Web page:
All Academy CPG will be reviewed by the GSD Committee every five (5) years after implementation (if the timeline for review is not specifically defined by the task force). At that time, a decision will be made to maintain the guideline as is or to make content and/or editorial changes to the entire guideline, or specific areas within the guideline based on current practice standards. After the initial review, the GSD Committee will make a determination for a future review timeline (e.g., annually, every two years, or every three years) not to exceed five years for periodic review.

Appendix A: Suggested Format for Clinical Practice Guideline Documents

  1. Title Page
    • Full title for condition, procedure, or treatment intervention
    • Full names of authors (members of the panel, including credentials)
    • Date of completion (release date)
    • Print and electronic sources
  2. Introduction
    • Purpose/focus of the guideline—the condition, disease, treatment, procedure, technology, etc., addressed in the guideline
    • Goal—what is the guideline expected to achieve; describe need for the guideline
    • Describe intended users and settings in which guideline will be used
    • Describe intended target patient population
    • Selection and background of the writing group, including any conflicts of interest
  3. Methodology
    • Describe the systematic methods used to search for evidence; include range of dates and databases searched (e.g., MEDLINE/PubMed; Cochrane Library, etc.); include the criteria for article inclusion
    • Provide criteria used to rate the quality and strength of evidence to support conclusions and recommendations. (See Table 2)

Table 1. Level of Evidence Hierarchy for High-Quality Studies

Level Type of Evidence
1 Systematic reviews and meta-analyses of randomized controlled trials
2 Randomized controlled trials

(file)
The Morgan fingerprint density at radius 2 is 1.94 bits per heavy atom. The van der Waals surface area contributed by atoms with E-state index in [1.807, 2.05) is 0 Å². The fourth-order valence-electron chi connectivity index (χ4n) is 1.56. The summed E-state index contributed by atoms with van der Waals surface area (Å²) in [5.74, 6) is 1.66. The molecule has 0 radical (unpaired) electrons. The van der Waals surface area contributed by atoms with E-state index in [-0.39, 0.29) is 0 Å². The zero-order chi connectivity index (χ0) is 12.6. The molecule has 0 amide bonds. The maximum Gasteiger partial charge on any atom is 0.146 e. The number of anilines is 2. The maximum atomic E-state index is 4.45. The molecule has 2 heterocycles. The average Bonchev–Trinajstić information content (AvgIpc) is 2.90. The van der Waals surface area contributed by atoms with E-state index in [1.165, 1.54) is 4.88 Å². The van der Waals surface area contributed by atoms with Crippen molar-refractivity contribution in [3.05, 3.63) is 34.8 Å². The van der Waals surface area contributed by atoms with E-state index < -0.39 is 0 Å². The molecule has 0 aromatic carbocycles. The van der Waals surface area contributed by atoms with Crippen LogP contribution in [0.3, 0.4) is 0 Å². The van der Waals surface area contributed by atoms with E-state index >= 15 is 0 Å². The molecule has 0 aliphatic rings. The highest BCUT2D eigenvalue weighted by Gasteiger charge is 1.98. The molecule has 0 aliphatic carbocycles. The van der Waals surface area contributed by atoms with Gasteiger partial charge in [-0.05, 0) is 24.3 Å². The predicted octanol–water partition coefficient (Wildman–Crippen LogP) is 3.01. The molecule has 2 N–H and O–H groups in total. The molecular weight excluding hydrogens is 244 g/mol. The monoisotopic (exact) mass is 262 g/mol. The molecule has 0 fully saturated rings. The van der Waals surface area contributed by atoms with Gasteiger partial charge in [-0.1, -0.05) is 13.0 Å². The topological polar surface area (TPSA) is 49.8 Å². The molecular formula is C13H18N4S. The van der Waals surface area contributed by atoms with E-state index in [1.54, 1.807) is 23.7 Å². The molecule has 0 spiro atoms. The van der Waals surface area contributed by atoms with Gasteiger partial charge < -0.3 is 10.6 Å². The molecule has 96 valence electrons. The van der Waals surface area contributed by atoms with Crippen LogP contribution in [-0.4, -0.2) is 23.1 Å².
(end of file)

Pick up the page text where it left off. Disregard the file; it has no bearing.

3 Nonrandomized intervention studies
4 Nonintervention studies: cohort studies, case-control studies, cross-sectional surveys
5 Case reports
6 Expert opinion

Table 2: System for Quality Rating of Individual Studies

Rating Interpretation of Rating
++ Very low risk of bias. Any weaknesses that are present are very unlikely to alter the conclusions of the study.
+ Low risk of bias. Identified weaknesses or omitted information probably would not alter the conclusions of the study.
High risk of bias. Identified weaknesses or omitted information are likely or very likely to alter the conclusions of the study.

Source: Adapted from Cox, 2005.

  1. Discussion/Results/Recommendations
    1. Provide and discuss the evidence that lead to the conclusions. Make recommendations that are specific and unambiguous.
    2. All recommendations will be written in complete sentences.
    3. Separate recommendations that apply to specific clinical objectives.
    4. Include information regarding areas of uncertainty or controversy in the recommendation as necessary.
    5. To the extent possible, quantify benefits, harms, and/or timeframes.
    6. Include flexibility in applying recommendations (e.g., special populations), where appropriate.
    7. Guidelines should take into account not only whether an effect of an intervention is beyond chance but also other clinically relevant factors, such as:
      • The magnitude of effect
      • Harms from the intervention
      • Convenience and side effects
      • The clinical skills necessary to carry out the intervention successfully
      • Patient preferences
      • Cost
      • Cost-effectiveness
      • The work force necessary to implement the recommendations
    8. Assign classification level to individual recommendations.
  2. Conclusion/Summary
    1. Provide an overview of presented data.
    2. Highlight gaps in existing literature.
    3. Describe areas that need further study.
    4. Provide recommendations that will encourage research related to guideline topic area.
    5. Provide suggested timeline for review of guideline

VI. References (provide a comprehensive list of references and related readings)


Committee to Advise the Public Health Service on Clinical Practice Guidelines.

Institute of Medicine. (1990) Clinical Practice Guidelines. Washington, DC: National Academy Press.

IOM (Institute of Medicine). (2011) Clinical Practice Guidelines We Can Trust. Washington, DC: The National Academies Press. 

Thomas L. (1999) Clinical practice guidelines. Evidence-Based Nursing. 2:38-39.